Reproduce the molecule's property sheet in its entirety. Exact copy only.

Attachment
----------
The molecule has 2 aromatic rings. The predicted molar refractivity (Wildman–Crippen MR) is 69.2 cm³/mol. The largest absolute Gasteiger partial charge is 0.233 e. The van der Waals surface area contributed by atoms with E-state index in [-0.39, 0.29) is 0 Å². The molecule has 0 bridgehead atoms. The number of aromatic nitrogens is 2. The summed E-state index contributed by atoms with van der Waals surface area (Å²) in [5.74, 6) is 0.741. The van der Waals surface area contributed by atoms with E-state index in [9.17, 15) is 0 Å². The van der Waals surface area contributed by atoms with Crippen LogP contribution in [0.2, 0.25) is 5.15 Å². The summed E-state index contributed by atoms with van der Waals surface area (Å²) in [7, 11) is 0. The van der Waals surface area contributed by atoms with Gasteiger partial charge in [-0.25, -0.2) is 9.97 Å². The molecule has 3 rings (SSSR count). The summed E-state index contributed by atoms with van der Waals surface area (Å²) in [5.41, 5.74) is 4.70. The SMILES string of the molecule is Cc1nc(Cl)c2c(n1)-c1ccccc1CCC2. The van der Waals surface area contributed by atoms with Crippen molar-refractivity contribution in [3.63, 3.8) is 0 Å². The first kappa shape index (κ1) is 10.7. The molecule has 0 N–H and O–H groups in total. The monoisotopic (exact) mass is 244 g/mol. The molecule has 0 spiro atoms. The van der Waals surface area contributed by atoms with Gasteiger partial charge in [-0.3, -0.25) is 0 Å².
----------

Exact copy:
The molecule has 2 aromatic rings. The predicted molar refractivity (Wildman–Crippen MR) is 69.2 cm³/mol. The largest absolute Gasteiger partial charge is 0.233 e. The van der Waals surface area contributed by atoms with E-state index in [-0.39, 0.29) is 0 Å². The molecule has 0 bridgehead atoms. The number of aromatic nitrogens is 2. The summed E-state index contributed by atoms with van der Waals surface area (Å²) in [5.74, 6) is 0.741. The van der Waals surface area contributed by atoms with E-state index in [9.17, 15) is 0 Å². The van der Waals surface area contributed by atoms with Crippen LogP contribution in [0.2, 0.25) is 5.15 Å². The summed E-state index contributed by atoms with van der Waals surface area (Å²) in [7, 11) is 0. The van der Waals surface area contributed by atoms with Gasteiger partial charge in [-0.25, -0.2) is 9.97 Å². The molecule has 3 rings (SSSR count). The summed E-state index contributed by atoms with van der Waals surface area (Å²) in [5.41, 5.74) is 4.70. The SMILES string of the molecule is Cc1nc(Cl)c2c(n1)-c1ccccc1CCC2. The van der Waals surface area contributed by atoms with Crippen molar-refractivity contribution in [3.63, 3.8) is 0 Å². The first kappa shape index (κ1) is 10.7. The molecule has 0 N–H and O–H groups in total. The monoisotopic (exact) mass is 244 g/mol. The molecule has 0 spiro atoms. The van der Waals surface area contributed by atoms with Gasteiger partial charge in [-0.3, -0.25) is 0 Å².